‘Not Talking’ was written in 2005 but has only recently appeared on stage. Its author Mike Bartlett, who has become very successful in the meantime, shows us the raw, wounding impact of silent collusion on the young members of a military organisation and the corrosive effects of long-term withholding between a couple.
Both the content and the form of the play suggest patterns that exist in many organisations. What employees might casually refer to as the ‘elephants in the room’ can be dangerous, difficult, elusive topics wrapped up in fears, guilt, shame and misuse of power. In the play, the character James’ moral decision to become a conscientious objector is mirrored by Mark’s wilfully blind obedience to the immoral code of the barracks. They are unable to discuss their decisions and the tragedy builds with the silence of Amanda who wants to not be seen as a victim, and Lucy’s silent, constrained grief. For all the powerful drama, the play made me reflect on the ordinary, unpleasant themes of silence in organisational cultures that are likely to impact real people’s lives. You, too, may know of examples, perhaps decisions left unchallenged so as to not disturb the status quo, people moved aside or downwards without explanation, feedback not given in order to avoid an upset or angry response, or the collective norms that say, ‘You’re not okay’. Refusal to discuss inter-personal difficulties impacts more than just the main protagonists, in the office as on any stage.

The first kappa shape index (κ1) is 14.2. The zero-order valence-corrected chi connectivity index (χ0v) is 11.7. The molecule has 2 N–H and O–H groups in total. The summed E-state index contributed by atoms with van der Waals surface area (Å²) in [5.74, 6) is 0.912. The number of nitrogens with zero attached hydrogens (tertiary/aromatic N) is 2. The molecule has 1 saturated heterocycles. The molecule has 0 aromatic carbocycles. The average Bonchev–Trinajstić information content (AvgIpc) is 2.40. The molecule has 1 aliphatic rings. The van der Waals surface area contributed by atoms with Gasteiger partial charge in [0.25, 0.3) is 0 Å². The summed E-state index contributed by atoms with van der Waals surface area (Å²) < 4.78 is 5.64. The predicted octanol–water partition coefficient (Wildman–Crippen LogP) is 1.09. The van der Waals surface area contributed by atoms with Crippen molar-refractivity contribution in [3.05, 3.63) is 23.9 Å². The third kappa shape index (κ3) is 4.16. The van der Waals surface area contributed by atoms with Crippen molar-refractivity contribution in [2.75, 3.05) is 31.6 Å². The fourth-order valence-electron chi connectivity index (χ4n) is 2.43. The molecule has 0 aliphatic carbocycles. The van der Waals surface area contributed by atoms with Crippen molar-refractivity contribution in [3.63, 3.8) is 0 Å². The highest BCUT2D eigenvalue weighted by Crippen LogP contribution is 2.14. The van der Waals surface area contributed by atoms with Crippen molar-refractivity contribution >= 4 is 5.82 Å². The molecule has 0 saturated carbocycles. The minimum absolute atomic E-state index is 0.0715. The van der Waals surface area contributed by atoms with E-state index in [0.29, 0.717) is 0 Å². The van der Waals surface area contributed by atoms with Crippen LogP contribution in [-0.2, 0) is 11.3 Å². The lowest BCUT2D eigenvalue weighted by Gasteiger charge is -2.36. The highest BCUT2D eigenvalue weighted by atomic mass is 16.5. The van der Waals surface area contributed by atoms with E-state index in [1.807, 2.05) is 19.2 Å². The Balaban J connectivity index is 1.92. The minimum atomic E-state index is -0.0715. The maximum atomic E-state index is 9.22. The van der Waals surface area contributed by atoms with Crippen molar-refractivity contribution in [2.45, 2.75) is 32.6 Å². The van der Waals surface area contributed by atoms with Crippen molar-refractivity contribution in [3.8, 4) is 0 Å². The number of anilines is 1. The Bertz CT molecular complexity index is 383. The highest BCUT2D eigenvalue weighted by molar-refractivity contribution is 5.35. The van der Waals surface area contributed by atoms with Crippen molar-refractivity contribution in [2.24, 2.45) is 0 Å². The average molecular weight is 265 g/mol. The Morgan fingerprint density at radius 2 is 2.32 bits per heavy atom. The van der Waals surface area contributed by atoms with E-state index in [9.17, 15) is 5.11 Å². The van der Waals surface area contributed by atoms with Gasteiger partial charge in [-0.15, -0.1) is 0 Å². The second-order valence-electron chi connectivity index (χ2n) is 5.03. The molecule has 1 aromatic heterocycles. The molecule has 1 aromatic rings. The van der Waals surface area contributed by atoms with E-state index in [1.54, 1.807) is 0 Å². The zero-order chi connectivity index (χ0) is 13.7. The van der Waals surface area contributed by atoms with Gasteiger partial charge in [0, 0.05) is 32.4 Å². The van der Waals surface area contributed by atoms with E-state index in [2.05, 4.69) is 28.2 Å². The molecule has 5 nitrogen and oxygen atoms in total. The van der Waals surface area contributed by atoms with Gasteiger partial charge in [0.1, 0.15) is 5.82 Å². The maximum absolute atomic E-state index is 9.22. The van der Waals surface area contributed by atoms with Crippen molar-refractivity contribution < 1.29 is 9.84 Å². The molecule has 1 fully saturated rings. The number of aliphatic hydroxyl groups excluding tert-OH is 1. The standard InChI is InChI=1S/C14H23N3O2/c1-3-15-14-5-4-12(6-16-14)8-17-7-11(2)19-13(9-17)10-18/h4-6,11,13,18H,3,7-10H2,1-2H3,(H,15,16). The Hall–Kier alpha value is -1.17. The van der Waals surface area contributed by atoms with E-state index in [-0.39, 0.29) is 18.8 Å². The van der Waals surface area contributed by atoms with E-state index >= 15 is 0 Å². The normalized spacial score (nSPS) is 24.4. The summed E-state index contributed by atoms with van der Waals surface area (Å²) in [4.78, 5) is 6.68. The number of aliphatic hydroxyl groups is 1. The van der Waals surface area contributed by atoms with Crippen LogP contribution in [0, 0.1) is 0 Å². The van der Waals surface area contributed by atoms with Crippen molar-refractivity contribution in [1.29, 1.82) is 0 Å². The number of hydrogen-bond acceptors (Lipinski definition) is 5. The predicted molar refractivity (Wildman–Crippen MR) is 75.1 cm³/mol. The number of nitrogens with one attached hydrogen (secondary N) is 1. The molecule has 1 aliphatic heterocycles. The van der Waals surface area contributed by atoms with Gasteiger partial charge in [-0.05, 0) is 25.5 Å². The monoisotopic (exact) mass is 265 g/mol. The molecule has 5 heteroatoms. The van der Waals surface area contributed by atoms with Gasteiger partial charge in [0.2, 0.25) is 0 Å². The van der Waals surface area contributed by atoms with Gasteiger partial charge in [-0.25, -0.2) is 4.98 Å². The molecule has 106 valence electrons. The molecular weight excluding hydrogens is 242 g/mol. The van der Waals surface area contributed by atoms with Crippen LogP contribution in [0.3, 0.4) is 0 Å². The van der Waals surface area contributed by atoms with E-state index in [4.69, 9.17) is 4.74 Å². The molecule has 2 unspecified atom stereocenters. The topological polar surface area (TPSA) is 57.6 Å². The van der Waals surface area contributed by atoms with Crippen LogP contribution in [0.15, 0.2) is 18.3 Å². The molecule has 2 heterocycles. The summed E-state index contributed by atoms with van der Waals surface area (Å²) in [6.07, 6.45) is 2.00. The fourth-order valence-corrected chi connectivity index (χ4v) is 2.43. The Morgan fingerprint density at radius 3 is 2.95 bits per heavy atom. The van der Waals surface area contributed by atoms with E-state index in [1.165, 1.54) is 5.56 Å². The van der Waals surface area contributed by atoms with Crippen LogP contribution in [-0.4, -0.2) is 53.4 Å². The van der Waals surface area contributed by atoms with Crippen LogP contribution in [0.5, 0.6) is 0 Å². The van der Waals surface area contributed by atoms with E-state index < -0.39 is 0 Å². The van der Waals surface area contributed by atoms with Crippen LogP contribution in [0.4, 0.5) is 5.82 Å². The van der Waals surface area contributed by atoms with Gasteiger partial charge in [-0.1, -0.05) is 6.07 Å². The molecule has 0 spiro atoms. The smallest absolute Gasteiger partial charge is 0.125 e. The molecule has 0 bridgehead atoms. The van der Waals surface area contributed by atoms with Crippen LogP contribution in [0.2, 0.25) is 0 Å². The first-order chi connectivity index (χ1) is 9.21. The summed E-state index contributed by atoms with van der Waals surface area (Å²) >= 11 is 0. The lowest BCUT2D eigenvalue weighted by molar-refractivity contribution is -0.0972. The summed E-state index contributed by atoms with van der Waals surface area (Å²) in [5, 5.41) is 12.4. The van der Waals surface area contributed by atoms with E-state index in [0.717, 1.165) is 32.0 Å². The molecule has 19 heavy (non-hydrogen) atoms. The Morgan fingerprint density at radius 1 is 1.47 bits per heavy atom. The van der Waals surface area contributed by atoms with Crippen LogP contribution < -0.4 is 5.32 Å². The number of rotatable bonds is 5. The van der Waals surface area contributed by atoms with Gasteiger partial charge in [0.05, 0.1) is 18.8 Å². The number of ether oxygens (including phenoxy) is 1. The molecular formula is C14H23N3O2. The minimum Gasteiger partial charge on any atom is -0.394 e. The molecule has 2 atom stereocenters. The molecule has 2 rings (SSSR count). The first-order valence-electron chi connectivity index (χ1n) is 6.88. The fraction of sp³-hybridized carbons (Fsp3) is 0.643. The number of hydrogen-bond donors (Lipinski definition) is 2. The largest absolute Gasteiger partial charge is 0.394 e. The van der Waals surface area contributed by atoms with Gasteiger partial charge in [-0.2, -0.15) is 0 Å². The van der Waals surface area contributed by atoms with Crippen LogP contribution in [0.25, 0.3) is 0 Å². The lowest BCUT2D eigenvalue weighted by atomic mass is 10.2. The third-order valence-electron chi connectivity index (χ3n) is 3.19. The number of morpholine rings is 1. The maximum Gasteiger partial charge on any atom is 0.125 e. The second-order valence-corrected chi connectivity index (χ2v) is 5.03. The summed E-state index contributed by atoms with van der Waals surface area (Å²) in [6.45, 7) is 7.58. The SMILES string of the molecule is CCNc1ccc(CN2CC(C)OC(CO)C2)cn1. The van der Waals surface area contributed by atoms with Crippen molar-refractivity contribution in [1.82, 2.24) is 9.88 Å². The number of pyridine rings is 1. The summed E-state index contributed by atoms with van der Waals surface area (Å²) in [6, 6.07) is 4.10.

The playwright’s skill helps us to empathise with the cause and effect of each character’s inaction in not speaking out. And then in the play, from cultures of brutality and bullying, deception and betrayal, we see appear unconditional love, trust, courage and the desire not to repeat past failings. These qualities drive the same fallible characters to redeem themselves and help others to stand up and speak out. Leadership is self-selective; change follows.
Empathy is needed when a group or a person is ‘not talking’ about what matters, because it can be hard to pick up clues. In the piece, Lucy plays Chopin as an alternative, eloquent outlet for all she cannot discuss. Working life throws up less aesthetic behaviours, such as disruption, drinking, or overwork to name but three. In an organisational system, everyone feels the strain and the culture may become increasingly toxic. If leaders are not part of the solution, it’s often because they are the source of the problem.
The play is structured into separate but interwoven monologues. We hear more than one side to every story; we understand how individuals get trapped in silos of silence. We see how true it is that labels of ‘good’ and ‘bad’ apply only to deeds, not people. The play’s two story strands interlock, and similarly, we cannot separate out who we are in public and who we are in private. Our adult life is a personal-professional dynamic, visible through what we do in the roles we play every day. All human lives are complex, nuanced, and inter-related with others. Let us each have the courage to find a way to speak out when it is our time to do so, and let us in turn greet with our most compassionate listening those who make that painful and difficult choice.
‘Not Talking’ is playing at the Arcola Theatre, London E8 until 2nd June.